Recognise that you can manage your mental state, the stories you tell yourself, the way your frame the events in your life, and how much you focus on the moment. In short, you can choose who you are. This is an ongoing process which is simple to explain but difficult to act on. A great book on this crucial topic is Gorilla Mindset by Mike Cernovich.
Mindset is also famously explained in the book Mindset by Carol Dweck. The quick summary is: People who have growth mindsets rather than fixed mindsets (e.g. "I am bad with money" as opposed to "I should learn more about money") do way better in life.
Your mindset is itself a habit, almost certainly the most important one. Some of the key mindset shifts required to maximize your escape velocity are:
- Learn to not fear failure. Ship early, ship often.
- Learn to not view life as a competition with your peers, rather with yourself. Cultivate a collaborative mindset.
- Find the interesting things in the mundane. I love reading "Hello" magazine because it tells you so much about society.
- Cultivate your grit. You do this by starting easy and steadily increasing the complexity of projects you tackle, and by always finishing what you start.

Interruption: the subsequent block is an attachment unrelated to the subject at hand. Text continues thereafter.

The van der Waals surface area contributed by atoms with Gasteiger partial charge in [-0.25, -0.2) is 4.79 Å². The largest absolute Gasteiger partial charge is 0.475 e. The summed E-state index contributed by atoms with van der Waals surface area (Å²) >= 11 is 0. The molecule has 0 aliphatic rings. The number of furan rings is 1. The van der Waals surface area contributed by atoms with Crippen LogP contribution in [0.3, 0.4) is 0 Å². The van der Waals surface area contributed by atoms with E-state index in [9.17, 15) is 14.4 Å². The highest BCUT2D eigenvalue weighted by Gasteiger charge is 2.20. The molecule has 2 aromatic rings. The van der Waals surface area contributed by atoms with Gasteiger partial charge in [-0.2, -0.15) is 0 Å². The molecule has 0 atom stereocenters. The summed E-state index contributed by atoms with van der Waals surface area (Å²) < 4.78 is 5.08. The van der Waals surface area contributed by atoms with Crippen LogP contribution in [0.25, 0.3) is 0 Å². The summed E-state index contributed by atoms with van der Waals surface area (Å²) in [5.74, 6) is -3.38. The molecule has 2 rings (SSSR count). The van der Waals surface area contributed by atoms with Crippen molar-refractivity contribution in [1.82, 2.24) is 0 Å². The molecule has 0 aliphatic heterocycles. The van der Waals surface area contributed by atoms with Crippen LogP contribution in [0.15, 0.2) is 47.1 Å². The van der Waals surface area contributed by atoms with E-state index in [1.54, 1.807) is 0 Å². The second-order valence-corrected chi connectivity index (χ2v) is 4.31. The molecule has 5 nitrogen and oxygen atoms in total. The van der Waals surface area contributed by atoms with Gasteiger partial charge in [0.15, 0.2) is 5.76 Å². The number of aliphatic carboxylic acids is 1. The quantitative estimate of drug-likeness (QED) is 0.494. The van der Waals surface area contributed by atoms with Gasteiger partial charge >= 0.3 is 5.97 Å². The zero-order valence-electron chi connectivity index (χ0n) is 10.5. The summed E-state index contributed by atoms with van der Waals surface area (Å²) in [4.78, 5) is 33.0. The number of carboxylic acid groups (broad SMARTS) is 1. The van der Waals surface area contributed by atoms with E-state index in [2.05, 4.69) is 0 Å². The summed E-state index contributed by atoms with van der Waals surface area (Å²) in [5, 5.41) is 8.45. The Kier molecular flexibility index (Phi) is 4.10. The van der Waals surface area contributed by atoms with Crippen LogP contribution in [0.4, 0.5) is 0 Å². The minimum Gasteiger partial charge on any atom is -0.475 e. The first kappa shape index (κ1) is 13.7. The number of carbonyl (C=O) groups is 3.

- Cultivate your gratitude. So many things about life in the 21st Century are just fucking amazing (just think about how you're reading this). Remind yourself of this from time to time.
Your mindset will determine how you react to setbacks. One of the most respected investors of all time, Charlie Munger, had this to say about mindset:
Another thing of course is life will have terrible blows, horrible blows, unfair blows, doesn’t matter. And some people recover and others don’t. And there I think the attitude of Epictetus is the best. He thought that every mischance in life was an opportunity to behave well, every mischance in life was an opportunity to learn something, and your duty was not to be submerged in self-pity but to utilize the terrible blow in a constructive fashion. That is a very good idea.